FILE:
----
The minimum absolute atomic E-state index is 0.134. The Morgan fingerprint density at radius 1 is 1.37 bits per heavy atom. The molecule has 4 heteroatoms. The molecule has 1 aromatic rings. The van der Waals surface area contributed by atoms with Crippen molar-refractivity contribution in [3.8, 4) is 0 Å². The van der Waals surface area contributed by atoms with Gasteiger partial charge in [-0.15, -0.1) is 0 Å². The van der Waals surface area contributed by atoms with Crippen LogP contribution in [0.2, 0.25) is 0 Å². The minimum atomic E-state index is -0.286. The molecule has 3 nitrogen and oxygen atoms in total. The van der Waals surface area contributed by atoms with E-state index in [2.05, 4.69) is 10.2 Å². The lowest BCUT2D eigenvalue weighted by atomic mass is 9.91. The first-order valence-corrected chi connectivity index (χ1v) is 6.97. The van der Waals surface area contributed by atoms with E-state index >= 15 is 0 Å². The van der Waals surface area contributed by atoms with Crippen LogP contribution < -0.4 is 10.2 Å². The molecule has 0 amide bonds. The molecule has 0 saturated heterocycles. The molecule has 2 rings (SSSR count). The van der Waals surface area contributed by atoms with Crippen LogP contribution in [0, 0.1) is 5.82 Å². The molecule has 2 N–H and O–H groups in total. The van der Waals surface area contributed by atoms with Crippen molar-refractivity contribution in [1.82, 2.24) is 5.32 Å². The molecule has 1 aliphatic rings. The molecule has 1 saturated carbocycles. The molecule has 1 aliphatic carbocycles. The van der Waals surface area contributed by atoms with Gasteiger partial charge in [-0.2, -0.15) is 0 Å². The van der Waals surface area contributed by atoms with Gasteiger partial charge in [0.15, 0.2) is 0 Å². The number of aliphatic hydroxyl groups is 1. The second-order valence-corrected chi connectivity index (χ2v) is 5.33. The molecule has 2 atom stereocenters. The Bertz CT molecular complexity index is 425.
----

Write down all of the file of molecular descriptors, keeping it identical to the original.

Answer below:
The minimum absolute atomic E-state index is 0.134. The Morgan fingerprint density at radius 1 is 1.37 bits per heavy atom. The molecule has 4 heteroatoms. The molecule has 1 aromatic rings. The van der Waals surface area contributed by atoms with Crippen molar-refractivity contribution in [3.8, 4) is 0 Å². The van der Waals surface area contributed by atoms with Gasteiger partial charge in [-0.15, -0.1) is 0 Å². The van der Waals surface area contributed by atoms with Crippen LogP contribution in [0.2, 0.25) is 0 Å². The minimum atomic E-state index is -0.286. The molecule has 3 nitrogen and oxygen atoms in total. The van der Waals surface area contributed by atoms with E-state index in [2.05, 4.69) is 10.2 Å². The lowest BCUT2D eigenvalue weighted by atomic mass is 9.91. The first-order valence-corrected chi connectivity index (χ1v) is 6.97. The van der Waals surface area contributed by atoms with E-state index >= 15 is 0 Å². The van der Waals surface area contributed by atoms with Crippen LogP contribution < -0.4 is 10.2 Å². The molecule has 0 amide bonds. The molecule has 0 saturated heterocycles. The molecule has 2 rings (SSSR count). The van der Waals surface area contributed by atoms with Crippen LogP contribution in [0, 0.1) is 5.82 Å². The molecule has 2 N–H and O–H groups in total. The van der Waals surface area contributed by atoms with Crippen molar-refractivity contribution in [1.82, 2.24) is 5.32 Å². The molecule has 1 aliphatic rings. The molecule has 1 saturated carbocycles. The molecule has 1 aliphatic carbocycles. The van der Waals surface area contributed by atoms with Gasteiger partial charge in [-0.2, -0.15) is 0 Å². The van der Waals surface area contributed by atoms with Gasteiger partial charge in [0.15, 0.2) is 0 Å². The number of aliphatic hydroxyl groups is 1. The second-order valence-corrected chi connectivity index (χ2v) is 5.33. The molecule has 2 atom stereocenters. The Bertz CT molecular complexity index is 425.